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Professional Ethics. For the Health and Safety Professional June 2004 ASSE Conference Las Vegas. Dr. Peter Strahlendorf B.Sc., LL.B., LL.M., S.J.D., B.E.S., CRSP. Associate Professor School of Occupational and Public Health Ryerson University Toronto, Canada. Pick One.

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professional ethics

Professional Ethics

For the Health and Safety Professional

June 2004

ASSE Conference Las Vegas

dr peter strahlendorf b sc ll b ll m s j d b e s crsp

Dr. Peter Strahlendorf B.Sc., LL.B., LL.M., S.J.D., B.E.S., CRSP

Associate Professor

School of Occupational and Public Health

Ryerson University

Toronto, Canada

pick one
Pick One
  • Ethics cannot be taught. You are able to sense what is right, good and just, and are motivated to act – or you are not.

2. While people differ in their abilities, most people can improve their ethical decision-making through education and practice.

a personal challenge to the science oriented
A Personal Challenge to the Science-Oriented
  • Do we think differently when thinking scientifically than when thinking ethically?
  • Can you find scientific answers to the questions “what is reasonable?”, or “what is fair”?
  • This is part of the “art” of OHS practice.
professional ethics1
Professional Ethics
  • What is a “profession”?
  • What is “ethics”?
  • What is “professional ethics”?
  • Ethical theories
  • Thinking about professional ethics
  • Professional values
  • Codes of Ethics
do you agree
Do you agree?
  • It is always wrong to intentionally take an innocent life?
do you agree1
Do you agree?
  • The right course of action is to weigh the consequences of action and choose the action that leads to the greatest good for the greatest number?
two valid moral positions
Two Valid Moral Positions
  • The first is “Kantianism”
  • Kant: Right or wrong regardless of consequences
  • The second is “Utilitarianism”
  • Utilitarianism: Right or wrong depending on consequences
  • Most people agree with both positions
  • The hijacked plane with 200 people is approaching a building with 50,000 people
  • Vote! Will you shoot down the plane?
  • You cannot subscribe to both principles in the case.
  • A true moral dilemma
  • Which position has the greatest weight in the circumstances?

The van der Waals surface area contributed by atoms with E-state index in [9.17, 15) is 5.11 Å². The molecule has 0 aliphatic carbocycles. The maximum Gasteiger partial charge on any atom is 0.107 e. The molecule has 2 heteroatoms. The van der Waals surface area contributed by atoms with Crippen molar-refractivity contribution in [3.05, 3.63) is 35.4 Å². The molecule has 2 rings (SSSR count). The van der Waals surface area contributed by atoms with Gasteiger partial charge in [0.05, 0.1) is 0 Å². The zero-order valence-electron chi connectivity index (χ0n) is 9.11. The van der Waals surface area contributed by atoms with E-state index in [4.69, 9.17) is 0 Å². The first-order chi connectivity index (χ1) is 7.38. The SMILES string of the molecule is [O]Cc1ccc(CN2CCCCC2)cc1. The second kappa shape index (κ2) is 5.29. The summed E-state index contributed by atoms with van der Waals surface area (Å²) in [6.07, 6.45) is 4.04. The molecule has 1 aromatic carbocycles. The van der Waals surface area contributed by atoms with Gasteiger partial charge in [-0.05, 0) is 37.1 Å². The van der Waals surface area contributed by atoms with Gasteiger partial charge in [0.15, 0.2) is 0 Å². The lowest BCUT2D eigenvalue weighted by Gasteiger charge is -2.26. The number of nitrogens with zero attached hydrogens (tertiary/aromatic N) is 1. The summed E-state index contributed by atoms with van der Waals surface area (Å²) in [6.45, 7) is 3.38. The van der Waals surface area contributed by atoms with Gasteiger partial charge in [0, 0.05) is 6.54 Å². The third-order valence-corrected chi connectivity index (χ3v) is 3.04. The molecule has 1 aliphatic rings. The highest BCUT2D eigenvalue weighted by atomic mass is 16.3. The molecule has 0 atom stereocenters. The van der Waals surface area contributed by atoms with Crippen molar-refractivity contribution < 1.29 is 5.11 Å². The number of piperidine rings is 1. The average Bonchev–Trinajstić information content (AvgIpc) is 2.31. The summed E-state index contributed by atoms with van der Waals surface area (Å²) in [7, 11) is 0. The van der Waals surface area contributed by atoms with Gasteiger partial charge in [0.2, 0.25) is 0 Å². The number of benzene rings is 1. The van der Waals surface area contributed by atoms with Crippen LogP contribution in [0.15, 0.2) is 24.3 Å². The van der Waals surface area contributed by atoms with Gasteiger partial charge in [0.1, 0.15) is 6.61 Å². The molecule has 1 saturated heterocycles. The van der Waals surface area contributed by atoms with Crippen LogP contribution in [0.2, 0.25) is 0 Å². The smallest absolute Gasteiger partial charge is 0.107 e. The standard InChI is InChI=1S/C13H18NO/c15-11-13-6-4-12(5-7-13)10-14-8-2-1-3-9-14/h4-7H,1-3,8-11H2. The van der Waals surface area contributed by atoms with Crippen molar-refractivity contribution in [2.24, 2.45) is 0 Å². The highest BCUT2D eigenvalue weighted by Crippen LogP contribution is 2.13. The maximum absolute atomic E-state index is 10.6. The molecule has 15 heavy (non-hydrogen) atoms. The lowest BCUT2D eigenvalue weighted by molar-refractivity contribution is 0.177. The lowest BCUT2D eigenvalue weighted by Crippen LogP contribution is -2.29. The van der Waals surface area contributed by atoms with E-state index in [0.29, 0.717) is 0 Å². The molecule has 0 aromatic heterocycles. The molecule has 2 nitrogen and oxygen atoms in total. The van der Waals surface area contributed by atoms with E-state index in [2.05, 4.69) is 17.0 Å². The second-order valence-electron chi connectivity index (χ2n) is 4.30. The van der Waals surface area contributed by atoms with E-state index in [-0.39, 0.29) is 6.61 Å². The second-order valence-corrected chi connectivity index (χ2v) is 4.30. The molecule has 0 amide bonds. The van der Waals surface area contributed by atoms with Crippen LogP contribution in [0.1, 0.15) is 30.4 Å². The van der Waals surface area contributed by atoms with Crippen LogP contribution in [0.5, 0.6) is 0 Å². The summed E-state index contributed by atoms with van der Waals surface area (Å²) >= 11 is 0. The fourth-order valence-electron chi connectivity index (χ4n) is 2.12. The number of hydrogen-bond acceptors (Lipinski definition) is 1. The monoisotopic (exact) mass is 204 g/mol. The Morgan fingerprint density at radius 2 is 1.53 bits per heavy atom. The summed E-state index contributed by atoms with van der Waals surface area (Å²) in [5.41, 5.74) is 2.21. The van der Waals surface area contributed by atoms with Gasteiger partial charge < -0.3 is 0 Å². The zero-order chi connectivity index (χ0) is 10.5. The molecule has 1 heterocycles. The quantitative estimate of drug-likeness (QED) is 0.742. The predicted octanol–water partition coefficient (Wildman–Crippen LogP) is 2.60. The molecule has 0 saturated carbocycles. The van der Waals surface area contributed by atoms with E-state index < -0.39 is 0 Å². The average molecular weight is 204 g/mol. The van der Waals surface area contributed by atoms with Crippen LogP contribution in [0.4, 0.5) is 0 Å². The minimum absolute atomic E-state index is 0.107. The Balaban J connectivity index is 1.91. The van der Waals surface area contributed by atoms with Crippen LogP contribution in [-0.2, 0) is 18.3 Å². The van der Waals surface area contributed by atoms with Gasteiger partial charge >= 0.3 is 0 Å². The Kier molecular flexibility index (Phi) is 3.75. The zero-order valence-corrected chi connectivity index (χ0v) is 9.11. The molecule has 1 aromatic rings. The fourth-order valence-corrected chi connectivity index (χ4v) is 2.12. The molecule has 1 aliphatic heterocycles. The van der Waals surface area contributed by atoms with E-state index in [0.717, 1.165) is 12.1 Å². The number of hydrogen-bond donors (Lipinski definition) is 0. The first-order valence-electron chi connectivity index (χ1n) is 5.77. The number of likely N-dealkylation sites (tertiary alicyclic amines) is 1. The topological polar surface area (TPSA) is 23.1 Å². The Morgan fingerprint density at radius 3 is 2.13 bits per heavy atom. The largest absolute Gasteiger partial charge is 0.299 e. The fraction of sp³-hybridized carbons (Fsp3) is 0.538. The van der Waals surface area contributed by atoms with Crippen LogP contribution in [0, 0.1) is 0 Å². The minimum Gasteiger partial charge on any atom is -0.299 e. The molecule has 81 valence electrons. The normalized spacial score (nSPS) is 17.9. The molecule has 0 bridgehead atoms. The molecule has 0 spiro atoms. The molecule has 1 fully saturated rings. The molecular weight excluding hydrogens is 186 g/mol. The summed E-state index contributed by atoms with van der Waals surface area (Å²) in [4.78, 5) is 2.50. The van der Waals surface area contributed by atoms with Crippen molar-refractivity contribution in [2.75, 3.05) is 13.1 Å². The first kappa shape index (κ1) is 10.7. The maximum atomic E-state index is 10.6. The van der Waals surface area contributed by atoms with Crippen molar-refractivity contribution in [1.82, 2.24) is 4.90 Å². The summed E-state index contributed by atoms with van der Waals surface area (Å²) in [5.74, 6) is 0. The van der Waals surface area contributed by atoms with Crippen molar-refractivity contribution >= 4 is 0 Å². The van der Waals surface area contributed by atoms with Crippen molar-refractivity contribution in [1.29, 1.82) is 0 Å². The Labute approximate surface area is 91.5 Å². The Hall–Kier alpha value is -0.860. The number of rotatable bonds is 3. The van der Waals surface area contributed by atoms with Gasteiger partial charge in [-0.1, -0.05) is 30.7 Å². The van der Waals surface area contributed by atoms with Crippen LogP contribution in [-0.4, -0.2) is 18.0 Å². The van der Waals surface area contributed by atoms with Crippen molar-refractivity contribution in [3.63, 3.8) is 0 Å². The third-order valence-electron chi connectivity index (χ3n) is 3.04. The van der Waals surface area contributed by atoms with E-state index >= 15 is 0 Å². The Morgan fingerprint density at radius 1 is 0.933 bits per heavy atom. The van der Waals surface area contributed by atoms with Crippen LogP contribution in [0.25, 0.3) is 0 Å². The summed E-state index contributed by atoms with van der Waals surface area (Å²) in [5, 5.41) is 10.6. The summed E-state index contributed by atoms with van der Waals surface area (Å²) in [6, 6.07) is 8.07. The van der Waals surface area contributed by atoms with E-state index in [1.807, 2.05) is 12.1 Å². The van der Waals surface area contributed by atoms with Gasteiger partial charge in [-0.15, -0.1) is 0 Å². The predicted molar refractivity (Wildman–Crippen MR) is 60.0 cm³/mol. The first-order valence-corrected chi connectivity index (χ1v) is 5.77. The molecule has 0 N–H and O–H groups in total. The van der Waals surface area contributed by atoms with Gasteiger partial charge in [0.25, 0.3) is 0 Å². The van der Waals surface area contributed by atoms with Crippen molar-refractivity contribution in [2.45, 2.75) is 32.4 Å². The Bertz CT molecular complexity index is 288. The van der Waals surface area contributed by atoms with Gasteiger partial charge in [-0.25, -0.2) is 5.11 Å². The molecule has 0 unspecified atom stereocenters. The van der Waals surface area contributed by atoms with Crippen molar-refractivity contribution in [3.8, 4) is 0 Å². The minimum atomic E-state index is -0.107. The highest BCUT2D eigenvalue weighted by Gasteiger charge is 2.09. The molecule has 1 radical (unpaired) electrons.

Aim to show several different ways to think through a problem in professional ethics, rather than merely describe what professionals say are their problems (sociology of ethics).



“Professional Ethics”

  • All professions are occupations, but not all occupations are professions
  • Can take a broad or narrow view of what is a “profession”
  • A “self-regulated occupational group capable of legally prohibiting others (including incompetent or unethical members) from practising” is a narrow view
based primarily on

Based Primarily on :

“Morality and the Professional Life”

Cynthia A. Brincat

Victoria S. Wike

Prentice Hall, 2000

ISBN 0-13-915729-8


1. Group identity

2. Shared education, training -- requirements for admission

3. Special uncommon knowledge

4. Knowledge used in the service of others… positive social need

5. Involves individual judgment, (some) autonomy in decisions

6. Adherence to certain values

7. Penalties for substandard performance

  • Matter of degree … there are many “emerging professions”.
  • Obstacle in the way of the OHS professional is the diverse nature of practice with competing co-professionals.

You are not a professional until you are a member of a group of colleagues who have articulated a set of standards and values and can enforce them, at the very least, by exclusion from the group.


1. Skill, competency in work

2. Relational element – work will be beneficial to others

  • Work itself doesn’t have moral status
  • Execution of work has moral status
recognizing when we re in the realm of ethics
Recognizing when We’re in the Realm of Ethics

Watch the language:

  • Right and wrong -- Actions
  • Good and bad -- Motives, methods, goals
professional ethics2
Professional Ethics
  • Purpose… Helps professional decide when faced with a problem that raises a moral issue
  • Complexity … Can be many people, with many issues involved … may be involved history to the issues … may be an issue WHO decides, not just WHAT decided.
ethics and morality
Ethics and Morality
  • Morality – making choices with reasons
  • Ethics – the study of HOW the choices are made, ie “ethics is the study of morality”
  • Often use “ethics” and “morality” interchangeably
general vs professional
General vs Professional
  • General Ethics – individual as member of community, broader range of issues, “top down” principles
  • Professional Ethics – moral expectations specific to the occupational group, tend to focus on concrete “bottom up” cases
morality and ethics
Morality and Ethics
  • Professional Morality – what we do in our occupational lives
  • Professional Ethics – the study of what we do in our professional lives
ethics and law
Ethics and Law
  • Law – the authority is external
  • Ethics – the authority is internal
  • Much of law, but not all, is based in morality